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4. Wars over Chechnya

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pp. 70-114

In 1991, Chechnya unilaterally declared its independence from Russia. Since then, Russia has waged two wars, 1994–1996 and 1999 to the present day, in an attempt to secure control over the secessionist republic. The wars in Chechnya have been by far the bloodiest of all the...

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5. Wars in Georgia

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pp. 115-151

In the bygone Soviet space, Georgia was without doubt the land of plenty and wonder. Located just south on the impressive mountain chains of the high Caucasus, every year hundreds of thousands of Soviet tourists visited its resorts on the Black Sea, relaxed on its beaches, and...

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6. The War over Karabakh

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pp. 152-185

In October 1987, the regional administration of the small Azerbaijani town of Chadakhly took the decision to transfer some land from one kolkhoz (collective farm) to a neighboring one; the former kolkhoz was administered by Armenians, the latter by Azeris. When the Armenian...

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7. Wars That Did Not Happen: Dagestan and Ajaria

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pp. 186-208

Conducting empirically rich case studies of internal wars is one way to enhance knowledge about factors, policies, and institutional settings that explain why and how conflicts spin out of their social embedding and become organized violence. Another way is to conduct...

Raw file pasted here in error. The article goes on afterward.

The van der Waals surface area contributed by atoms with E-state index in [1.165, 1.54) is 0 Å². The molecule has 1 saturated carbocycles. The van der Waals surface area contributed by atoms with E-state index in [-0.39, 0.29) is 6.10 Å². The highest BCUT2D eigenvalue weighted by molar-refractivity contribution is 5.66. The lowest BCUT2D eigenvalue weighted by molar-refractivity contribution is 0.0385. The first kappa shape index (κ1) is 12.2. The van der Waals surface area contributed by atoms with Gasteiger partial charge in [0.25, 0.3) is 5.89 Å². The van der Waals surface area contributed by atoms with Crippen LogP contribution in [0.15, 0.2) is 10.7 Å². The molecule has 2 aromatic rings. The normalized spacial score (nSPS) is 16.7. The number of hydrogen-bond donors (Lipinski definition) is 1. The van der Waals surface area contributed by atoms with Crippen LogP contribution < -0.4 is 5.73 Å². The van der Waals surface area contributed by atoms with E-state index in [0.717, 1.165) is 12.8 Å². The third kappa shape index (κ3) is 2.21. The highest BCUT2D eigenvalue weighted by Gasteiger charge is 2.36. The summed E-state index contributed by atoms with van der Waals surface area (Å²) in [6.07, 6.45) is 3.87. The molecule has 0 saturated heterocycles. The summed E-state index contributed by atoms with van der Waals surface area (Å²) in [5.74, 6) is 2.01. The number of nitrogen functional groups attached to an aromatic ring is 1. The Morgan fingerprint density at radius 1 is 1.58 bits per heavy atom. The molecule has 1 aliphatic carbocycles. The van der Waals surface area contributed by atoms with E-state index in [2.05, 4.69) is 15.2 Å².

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8. Conclusion: Post-Soviet Wars and Theories of Internal Wars

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pp. 209-230

Scholars of internal wars are not only interested in identifying causal links between structural factors, processes, and the occurrence of wars. They are also interested in constructing a general and plausible “script” of organized violence—that is, a metanarrative that integrates different...

Notes

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pp. 231-245

Bibliography

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pp. 247-262

Index

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pp. 263-287

About the Author

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pp. 289-


E-ISBN-13: 9780814797440
E-ISBN-10: 081479744X
Print-ISBN-13: 9780814797099
Print-ISBN-10: 0814797091

Page Count: 304
Publication Year: 2007

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Subject Headings

  • Caucasus -- Ethnic relations -- History -- 20th century.
  • Ethnic conflict -- Caucasus -- Case studies.
  • Political violence -- Caucasus -- Case studies.
  • Caucasus -- Politics and government -- 20th century.